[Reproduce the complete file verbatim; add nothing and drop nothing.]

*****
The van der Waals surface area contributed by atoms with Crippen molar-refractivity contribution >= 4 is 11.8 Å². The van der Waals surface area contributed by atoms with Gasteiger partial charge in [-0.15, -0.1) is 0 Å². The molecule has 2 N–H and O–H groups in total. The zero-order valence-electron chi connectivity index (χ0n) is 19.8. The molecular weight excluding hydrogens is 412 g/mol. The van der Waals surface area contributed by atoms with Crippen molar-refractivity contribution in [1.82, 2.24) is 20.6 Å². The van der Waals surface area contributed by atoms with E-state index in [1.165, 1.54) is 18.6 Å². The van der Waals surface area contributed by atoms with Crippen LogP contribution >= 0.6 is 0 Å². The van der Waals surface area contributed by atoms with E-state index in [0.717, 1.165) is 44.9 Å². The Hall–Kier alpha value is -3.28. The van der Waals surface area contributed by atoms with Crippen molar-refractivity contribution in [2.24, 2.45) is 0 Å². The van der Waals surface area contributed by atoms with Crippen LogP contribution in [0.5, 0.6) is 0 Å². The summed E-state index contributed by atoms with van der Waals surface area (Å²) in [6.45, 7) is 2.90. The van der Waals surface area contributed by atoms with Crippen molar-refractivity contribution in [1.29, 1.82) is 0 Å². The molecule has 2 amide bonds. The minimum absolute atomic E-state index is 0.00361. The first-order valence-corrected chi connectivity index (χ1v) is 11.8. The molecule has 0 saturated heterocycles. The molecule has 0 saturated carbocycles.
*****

The van der Waals surface area contributed by atoms with Crippen molar-refractivity contribution >= 4 is 11.8 Å². The van der Waals surface area contributed by atoms with Gasteiger partial charge in [-0.15, -0.1) is 0 Å². The molecule has 2 N–H and O–H groups in total. The zero-order valence-electron chi connectivity index (χ0n) is 19.8. The molecular weight excluding hydrogens is 412 g/mol. The van der Waals surface area contributed by atoms with Crippen molar-refractivity contribution in [1.82, 2.24) is 20.6 Å². The van der Waals surface area contributed by atoms with E-state index in [1.165, 1.54) is 18.6 Å². The van der Waals surface area contributed by atoms with Crippen LogP contribution >= 0.6 is 0 Å². The van der Waals surface area contributed by atoms with E-state index in [0.717, 1.165) is 44.9 Å². The Hall–Kier alpha value is -3.28. The van der Waals surface area contributed by atoms with Crippen molar-refractivity contribution in [2.24, 2.45) is 0 Å². The van der Waals surface area contributed by atoms with Crippen LogP contribution in [0.5, 0.6) is 0 Å². The summed E-state index contributed by atoms with van der Waals surface area (Å²) in [6.45, 7) is 2.90. The van der Waals surface area contributed by atoms with Crippen molar-refractivity contribution in [1.29, 1.82) is 0 Å². The molecule has 2 amide bonds. The minimum absolute atomic E-state index is 0.00361. The first-order valence-corrected chi connectivity index (χ1v) is 11.8. The molecule has 0 saturated heterocycles. The molecule has 0 saturated carbocycles.